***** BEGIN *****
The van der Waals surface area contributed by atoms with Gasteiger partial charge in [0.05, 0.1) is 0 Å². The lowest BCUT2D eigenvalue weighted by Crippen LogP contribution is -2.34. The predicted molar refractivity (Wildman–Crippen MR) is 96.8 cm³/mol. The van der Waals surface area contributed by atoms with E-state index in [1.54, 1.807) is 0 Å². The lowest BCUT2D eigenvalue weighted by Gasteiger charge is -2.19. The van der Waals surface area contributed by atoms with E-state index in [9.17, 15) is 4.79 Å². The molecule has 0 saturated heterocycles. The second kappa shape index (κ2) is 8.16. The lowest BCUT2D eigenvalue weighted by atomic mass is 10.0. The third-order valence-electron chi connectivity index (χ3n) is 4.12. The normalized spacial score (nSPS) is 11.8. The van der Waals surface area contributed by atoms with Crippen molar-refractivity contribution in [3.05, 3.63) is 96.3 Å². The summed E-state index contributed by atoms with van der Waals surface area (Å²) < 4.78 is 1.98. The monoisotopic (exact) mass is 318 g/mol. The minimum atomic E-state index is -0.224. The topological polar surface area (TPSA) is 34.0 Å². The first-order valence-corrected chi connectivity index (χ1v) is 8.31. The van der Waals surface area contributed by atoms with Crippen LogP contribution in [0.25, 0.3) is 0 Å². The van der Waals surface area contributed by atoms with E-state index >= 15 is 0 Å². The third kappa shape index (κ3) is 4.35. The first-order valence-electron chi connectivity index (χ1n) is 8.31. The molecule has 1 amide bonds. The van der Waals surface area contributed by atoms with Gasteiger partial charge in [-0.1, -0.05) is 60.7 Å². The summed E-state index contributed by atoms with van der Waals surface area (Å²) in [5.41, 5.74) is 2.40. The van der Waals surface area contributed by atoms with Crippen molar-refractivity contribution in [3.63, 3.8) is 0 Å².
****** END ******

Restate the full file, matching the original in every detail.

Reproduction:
The van der Waals surface area contributed by atoms with Gasteiger partial charge in [0.05, 0.1) is 0 Å². The lowest BCUT2D eigenvalue weighted by Crippen LogP contribution is -2.34. The predicted molar refractivity (Wildman–Crippen MR) is 96.8 cm³/mol. The van der Waals surface area contributed by atoms with E-state index in [1.54, 1.807) is 0 Å². The lowest BCUT2D eigenvalue weighted by Gasteiger charge is -2.19. The van der Waals surface area contributed by atoms with E-state index in [9.17, 15) is 4.79 Å². The molecule has 0 saturated heterocycles. The second kappa shape index (κ2) is 8.16. The lowest BCUT2D eigenvalue weighted by atomic mass is 10.0. The third-order valence-electron chi connectivity index (χ3n) is 4.12. The normalized spacial score (nSPS) is 11.8. The van der Waals surface area contributed by atoms with Crippen molar-refractivity contribution in [3.05, 3.63) is 96.3 Å². The summed E-state index contributed by atoms with van der Waals surface area (Å²) < 4.78 is 1.98. The monoisotopic (exact) mass is 318 g/mol. The minimum atomic E-state index is -0.224. The topological polar surface area (TPSA) is 34.0 Å². The first-order valence-corrected chi connectivity index (χ1v) is 8.31. The van der Waals surface area contributed by atoms with Crippen LogP contribution in [0.25, 0.3) is 0 Å². The van der Waals surface area contributed by atoms with E-state index >= 15 is 0 Å². The third kappa shape index (κ3) is 4.35. The first-order valence-electron chi connectivity index (χ1n) is 8.31. The molecule has 1 amide bonds. The van der Waals surface area contributed by atoms with Gasteiger partial charge in [-0.1, -0.05) is 60.7 Å². The summed E-state index contributed by atoms with van der Waals surface area (Å²) in [5.41, 5.74) is 2.40. The van der Waals surface area contributed by atoms with Crippen molar-refractivity contribution in [3.63, 3.8) is 0 Å².